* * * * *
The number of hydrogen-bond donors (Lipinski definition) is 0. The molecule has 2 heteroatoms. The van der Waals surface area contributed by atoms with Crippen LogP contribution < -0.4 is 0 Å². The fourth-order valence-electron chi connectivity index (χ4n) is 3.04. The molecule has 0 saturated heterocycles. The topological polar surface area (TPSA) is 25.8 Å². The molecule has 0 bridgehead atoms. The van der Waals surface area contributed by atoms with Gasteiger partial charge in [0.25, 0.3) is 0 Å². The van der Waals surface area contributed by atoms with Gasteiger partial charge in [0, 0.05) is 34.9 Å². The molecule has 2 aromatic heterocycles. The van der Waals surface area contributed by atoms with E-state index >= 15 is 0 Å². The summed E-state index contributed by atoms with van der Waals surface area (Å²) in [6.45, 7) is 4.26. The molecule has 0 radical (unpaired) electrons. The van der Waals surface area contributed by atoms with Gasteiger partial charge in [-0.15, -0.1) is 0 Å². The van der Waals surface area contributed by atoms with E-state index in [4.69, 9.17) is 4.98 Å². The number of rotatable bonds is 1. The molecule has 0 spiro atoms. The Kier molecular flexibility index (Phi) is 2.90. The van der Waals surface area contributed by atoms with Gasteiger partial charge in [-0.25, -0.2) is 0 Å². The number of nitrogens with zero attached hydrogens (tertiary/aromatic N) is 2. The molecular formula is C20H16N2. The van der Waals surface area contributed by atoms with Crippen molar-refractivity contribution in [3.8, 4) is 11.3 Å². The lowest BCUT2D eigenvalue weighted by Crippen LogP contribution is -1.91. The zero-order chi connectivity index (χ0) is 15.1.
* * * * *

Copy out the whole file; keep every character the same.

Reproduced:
The number of hydrogen-bond donors (Lipinski definition) is 0. The molecule has 2 heteroatoms. The van der Waals surface area contributed by atoms with Crippen LogP contribution < -0.4 is 0 Å². The fourth-order valence-electron chi connectivity index (χ4n) is 3.04. The molecule has 0 saturated heterocycles. The topological polar surface area (TPSA) is 25.8 Å². The molecule has 0 bridgehead atoms. The van der Waals surface area contributed by atoms with Gasteiger partial charge in [0.25, 0.3) is 0 Å². The van der Waals surface area contributed by atoms with Gasteiger partial charge in [0, 0.05) is 34.9 Å². The molecule has 2 aromatic heterocycles. The van der Waals surface area contributed by atoms with E-state index >= 15 is 0 Å². The summed E-state index contributed by atoms with van der Waals surface area (Å²) in [6.45, 7) is 4.26. The molecule has 0 radical (unpaired) electrons. The van der Waals surface area contributed by atoms with Gasteiger partial charge in [-0.15, -0.1) is 0 Å². The van der Waals surface area contributed by atoms with E-state index in [4.69, 9.17) is 4.98 Å². The number of rotatable bonds is 1. The molecule has 0 spiro atoms. The Kier molecular flexibility index (Phi) is 2.90. The van der Waals surface area contributed by atoms with Gasteiger partial charge in [-0.25, -0.2) is 0 Å². The number of nitrogens with zero attached hydrogens (tertiary/aromatic N) is 2. The molecular formula is C20H16N2. The van der Waals surface area contributed by atoms with Crippen molar-refractivity contribution in [3.8, 4) is 11.3 Å². The lowest BCUT2D eigenvalue weighted by Crippen LogP contribution is -1.91. The zero-order chi connectivity index (χ0) is 15.1.